“From my point of view, it’s an unethical bet,” he said, of England’s laissez-faire approach to the Omicron wave of coronavirus.

Updated

12:12

The Wellcome Trust, Britain’s biggest charity, is ramping up spending on science research to £16bn over the next 10 years, with a focus on funding next-generation Covid-19 vaccines, after it reaped the highest investment returns in a quarter of a century.

Read the full story here:

12:10

It is too soon to treat Omicron as a flu-like endemic illness, the World Health Organization has warned, Reuters reports.

On Sunday, the UK’s education secretary, Nadhim Zahawi, called for the UK to show the rest of the world how to move from pandemic to endemic Covid.

But that is “a way off”, WHO’s senior emergency officer for Europe, Catherine Smallwood, said at a news briefing today. She adding that endemicity requires a stable and predictable transmission.

Smallwood said:

We still have a huge amount of uncertainty and a virus that is evolving quite quickly, imposing new challenges. We are certainly not at the point where we are able to call it endemic.

It may become endemic in due course, but pinning that down to 2022 is a little bit difficult at this stage.

12:02

Omicron has become the dominant variant in the Philippines, according to the health minister, Francisco Duque.

He said Omicron replaced Delta as the dominant variant in the country on Monday, with 60% of the samples in the most recent genome sequencing testing positive for Omicron.

Presidential Communications Operations Office (@pcoogov)

PANOORIN: Iniulat ni @DOHgovph Sec. Francisco Duque III na pinalitan na ng Omicron ang Delta bilang dominanteng COVID-19 variant sa bansa nitong Enero 10, 2022. Ayon kay Sec. Duque, 60% ng mga sample sa pinakahuling genome sequencing run ay positibo sa Omicron. pic.twitter.com/5pIJSSVYhM

January 11, 2022

11:39

From left to right Nikola Minchev – Chairman of the National Assembly, Rumen Radev – President of Bulgaria, and Kiril Petkov – Prime minister at a ceremony of sanctification of Bulgarian battle flags in Sofia on 6 January Photograph: Georgi Paleykov/NurPhoto/REX/Shutterstock

Bulgaria’s prime minister Kiril Petkov, President Rumen Radev and other officials have gone into quarantine after being in contact with the parliamentary speaker, who tested positive for Covid, AFP reports.

Bulgaria has the lowest vaccination rate in the European Union, with experts blaming low trust in the authorities and widespread conspiracy theories.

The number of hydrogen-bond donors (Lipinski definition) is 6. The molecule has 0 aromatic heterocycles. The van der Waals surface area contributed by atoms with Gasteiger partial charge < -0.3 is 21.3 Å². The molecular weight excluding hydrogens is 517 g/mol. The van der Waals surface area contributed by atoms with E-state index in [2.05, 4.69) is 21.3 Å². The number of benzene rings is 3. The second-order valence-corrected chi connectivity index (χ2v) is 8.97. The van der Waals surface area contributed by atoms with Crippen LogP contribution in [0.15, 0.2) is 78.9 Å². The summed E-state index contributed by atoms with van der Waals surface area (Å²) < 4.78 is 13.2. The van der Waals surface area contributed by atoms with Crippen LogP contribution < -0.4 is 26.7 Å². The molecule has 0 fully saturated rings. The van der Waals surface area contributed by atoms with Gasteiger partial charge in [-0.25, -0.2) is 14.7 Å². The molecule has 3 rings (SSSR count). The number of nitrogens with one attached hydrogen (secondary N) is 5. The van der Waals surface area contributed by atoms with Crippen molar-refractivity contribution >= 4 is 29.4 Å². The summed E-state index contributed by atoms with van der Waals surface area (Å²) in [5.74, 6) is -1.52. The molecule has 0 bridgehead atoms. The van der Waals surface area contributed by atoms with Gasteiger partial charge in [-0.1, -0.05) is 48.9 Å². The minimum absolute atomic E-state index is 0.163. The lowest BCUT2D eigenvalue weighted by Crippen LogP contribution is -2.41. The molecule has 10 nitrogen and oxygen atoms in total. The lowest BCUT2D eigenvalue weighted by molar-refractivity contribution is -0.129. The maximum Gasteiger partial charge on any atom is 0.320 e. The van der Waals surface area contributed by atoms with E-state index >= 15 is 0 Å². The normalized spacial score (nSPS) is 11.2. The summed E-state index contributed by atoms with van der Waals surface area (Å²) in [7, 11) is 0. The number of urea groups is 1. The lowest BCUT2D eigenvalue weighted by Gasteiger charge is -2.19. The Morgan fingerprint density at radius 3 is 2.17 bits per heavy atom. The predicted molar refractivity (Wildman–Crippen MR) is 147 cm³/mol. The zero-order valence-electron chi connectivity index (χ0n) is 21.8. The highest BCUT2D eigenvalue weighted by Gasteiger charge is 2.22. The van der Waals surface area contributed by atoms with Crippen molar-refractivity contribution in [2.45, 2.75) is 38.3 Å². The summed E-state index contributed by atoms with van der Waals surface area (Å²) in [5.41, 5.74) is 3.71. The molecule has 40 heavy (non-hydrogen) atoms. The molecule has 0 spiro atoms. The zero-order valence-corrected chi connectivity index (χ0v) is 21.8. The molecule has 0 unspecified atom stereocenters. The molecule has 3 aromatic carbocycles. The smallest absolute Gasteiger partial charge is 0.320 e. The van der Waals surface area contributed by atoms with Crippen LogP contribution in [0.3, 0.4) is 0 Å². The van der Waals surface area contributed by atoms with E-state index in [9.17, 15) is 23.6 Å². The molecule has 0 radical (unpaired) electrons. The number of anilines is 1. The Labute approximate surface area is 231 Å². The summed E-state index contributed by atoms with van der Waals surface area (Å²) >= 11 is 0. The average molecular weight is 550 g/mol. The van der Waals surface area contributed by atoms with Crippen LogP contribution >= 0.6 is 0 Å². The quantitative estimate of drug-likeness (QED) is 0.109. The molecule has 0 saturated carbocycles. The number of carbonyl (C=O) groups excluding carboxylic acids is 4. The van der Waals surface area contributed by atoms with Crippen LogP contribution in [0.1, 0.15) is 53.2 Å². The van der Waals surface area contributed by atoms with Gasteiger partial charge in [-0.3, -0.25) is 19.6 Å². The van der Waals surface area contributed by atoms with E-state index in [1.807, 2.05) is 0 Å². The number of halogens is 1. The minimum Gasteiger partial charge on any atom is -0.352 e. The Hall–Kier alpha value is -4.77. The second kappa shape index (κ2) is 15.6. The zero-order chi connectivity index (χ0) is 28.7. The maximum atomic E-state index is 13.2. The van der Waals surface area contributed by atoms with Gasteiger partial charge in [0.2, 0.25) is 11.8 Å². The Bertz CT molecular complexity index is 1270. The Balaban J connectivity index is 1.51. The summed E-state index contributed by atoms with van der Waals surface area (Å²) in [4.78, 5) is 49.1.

“Prime Minister Kiril Petkov is self-isolating … he continues to work remotely,” the government press service said.

Radev’s office also said the president and members of his administration were isolating but added they were “all in good health.”

Parliament speaker Nikola Minchev tested positive for Covid-19 after attending a five-hour meeting of the National Security Council hosted by Radev on Monday afternoon.

The talks were attended by key ministers – including those of the interior, defence and finance – as well as lawmakers and security sector officials.

Chief health inspector Angel Kunchev said all of them had gone into quarantine.

The Omicron variant is fuelling a fresh surge in cases, with 5,219 patients in hospital on Tuesday and 570 in intensive care.

11:18

A west-to-east “tidal wave” of Omicron infections risks submerging health systems across Europe, the World Health Organization has said, warning that more than half the region’s population will be infected with the variant in the next two months.

Hans Kluge, the WHO’s Europe director, said the region had recorded more than 7m new cases in the first week of 2022, double the rate a fortnight previously, with more than 1% of the population catching Covid-19 each week in 26 countries.

Kluge said the variant had now been reported in 50 of the Europe region’s 53 states and was becoming dominant in western Europe. “At this rate, more than 50% of the population in the region will be infected with Omicron in the next six to eight weeks”, he said – a scale of transmission he described as unprecedented.

Its impact would be deadliest where vaccination rates were lower such as central and eastern Europe, Kluge warned, saying he was “deeply concerned” that as the variant moves east, “we have yet to see its full impact in countries where levels of vaccination uptake are lower, and where we will see more severe disease in the unvaccinated”.

In Denmark, he said, where Omicron cases had “exploded in recent weeks”, the Covid-19 hospitalisation rate for unvaccinated patients during Christmas week had been was six times higher than for those who were fully vaccinated.